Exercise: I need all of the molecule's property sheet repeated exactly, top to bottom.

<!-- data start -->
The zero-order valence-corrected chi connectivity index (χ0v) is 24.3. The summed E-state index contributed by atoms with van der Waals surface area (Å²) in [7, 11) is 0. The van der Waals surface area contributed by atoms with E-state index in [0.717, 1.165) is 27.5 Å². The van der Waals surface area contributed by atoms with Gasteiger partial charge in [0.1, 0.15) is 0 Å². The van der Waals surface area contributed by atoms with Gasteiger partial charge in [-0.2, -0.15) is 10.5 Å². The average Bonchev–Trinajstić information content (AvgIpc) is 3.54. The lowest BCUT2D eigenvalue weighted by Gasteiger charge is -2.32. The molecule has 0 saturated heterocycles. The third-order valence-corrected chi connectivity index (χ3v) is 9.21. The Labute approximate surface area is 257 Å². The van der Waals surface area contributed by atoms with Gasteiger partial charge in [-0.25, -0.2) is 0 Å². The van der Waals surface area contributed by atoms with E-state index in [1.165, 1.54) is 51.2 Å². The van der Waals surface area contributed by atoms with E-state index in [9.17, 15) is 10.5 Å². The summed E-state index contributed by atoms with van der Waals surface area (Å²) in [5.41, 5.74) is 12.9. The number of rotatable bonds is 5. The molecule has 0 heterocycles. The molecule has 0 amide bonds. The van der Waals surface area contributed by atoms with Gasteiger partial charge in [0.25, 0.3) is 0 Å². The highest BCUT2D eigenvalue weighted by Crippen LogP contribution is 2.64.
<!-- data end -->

The zero-order valence-corrected chi connectivity index (χ0v) is 24.3. The summed E-state index contributed by atoms with van der Waals surface area (Å²) in [7, 11) is 0. The van der Waals surface area contributed by atoms with E-state index in [0.717, 1.165) is 27.5 Å². The van der Waals surface area contributed by atoms with Gasteiger partial charge in [0.1, 0.15) is 0 Å². The van der Waals surface area contributed by atoms with Gasteiger partial charge in [-0.2, -0.15) is 10.5 Å². The average Bonchev–Trinajstić information content (AvgIpc) is 3.54. The lowest BCUT2D eigenvalue weighted by Gasteiger charge is -2.32. The molecule has 0 saturated heterocycles. The third-order valence-corrected chi connectivity index (χ3v) is 9.21. The Labute approximate surface area is 257 Å². The van der Waals surface area contributed by atoms with Gasteiger partial charge in [-0.25, -0.2) is 0 Å². The van der Waals surface area contributed by atoms with E-state index in [1.165, 1.54) is 51.2 Å². The van der Waals surface area contributed by atoms with E-state index in [9.17, 15) is 10.5 Å². The summed E-state index contributed by atoms with van der Waals surface area (Å²) in [5.41, 5.74) is 12.9. The number of rotatable bonds is 5. The molecule has 0 heterocycles. The molecule has 0 amide bonds. The van der Waals surface area contributed by atoms with Gasteiger partial charge in [0.25, 0.3) is 0 Å². The highest BCUT2D eigenvalue weighted by Crippen LogP contribution is 2.64.